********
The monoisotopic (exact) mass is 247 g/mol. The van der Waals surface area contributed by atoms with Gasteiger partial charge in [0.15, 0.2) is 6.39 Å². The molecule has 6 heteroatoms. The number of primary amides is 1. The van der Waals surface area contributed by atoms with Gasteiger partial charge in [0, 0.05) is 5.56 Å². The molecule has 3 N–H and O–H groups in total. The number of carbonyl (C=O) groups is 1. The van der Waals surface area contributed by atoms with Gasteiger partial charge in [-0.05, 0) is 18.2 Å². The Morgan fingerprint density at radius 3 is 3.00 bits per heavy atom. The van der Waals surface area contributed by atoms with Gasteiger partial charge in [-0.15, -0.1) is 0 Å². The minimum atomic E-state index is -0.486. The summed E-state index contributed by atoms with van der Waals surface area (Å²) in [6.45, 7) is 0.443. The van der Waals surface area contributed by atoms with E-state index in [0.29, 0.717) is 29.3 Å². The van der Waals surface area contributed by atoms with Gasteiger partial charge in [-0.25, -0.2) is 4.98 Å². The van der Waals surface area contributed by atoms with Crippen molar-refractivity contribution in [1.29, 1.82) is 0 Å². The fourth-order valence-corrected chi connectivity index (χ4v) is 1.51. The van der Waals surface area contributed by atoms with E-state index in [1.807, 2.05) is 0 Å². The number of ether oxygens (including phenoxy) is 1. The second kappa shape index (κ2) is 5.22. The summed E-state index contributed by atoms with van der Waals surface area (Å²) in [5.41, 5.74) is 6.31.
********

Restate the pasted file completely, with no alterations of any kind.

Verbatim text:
The monoisotopic (exact) mass is 247 g/mol. The van der Waals surface area contributed by atoms with Gasteiger partial charge in [0.15, 0.2) is 6.39 Å². The molecule has 6 heteroatoms. The number of primary amides is 1. The van der Waals surface area contributed by atoms with Gasteiger partial charge in [0, 0.05) is 5.56 Å². The molecule has 3 N–H and O–H groups in total. The number of carbonyl (C=O) groups is 1. The van der Waals surface area contributed by atoms with Gasteiger partial charge in [-0.05, 0) is 18.2 Å². The Morgan fingerprint density at radius 3 is 3.00 bits per heavy atom. The van der Waals surface area contributed by atoms with Gasteiger partial charge in [-0.15, -0.1) is 0 Å². The minimum atomic E-state index is -0.486. The summed E-state index contributed by atoms with van der Waals surface area (Å²) in [6.45, 7) is 0.443. The van der Waals surface area contributed by atoms with E-state index in [0.29, 0.717) is 29.3 Å². The van der Waals surface area contributed by atoms with Gasteiger partial charge in [-0.25, -0.2) is 4.98 Å². The van der Waals surface area contributed by atoms with Crippen molar-refractivity contribution in [1.29, 1.82) is 0 Å². The fourth-order valence-corrected chi connectivity index (χ4v) is 1.51. The van der Waals surface area contributed by atoms with E-state index in [1.807, 2.05) is 0 Å². The number of ether oxygens (including phenoxy) is 1. The second kappa shape index (κ2) is 5.22. The summed E-state index contributed by atoms with van der Waals surface area (Å²) in [5.41, 5.74) is 6.31.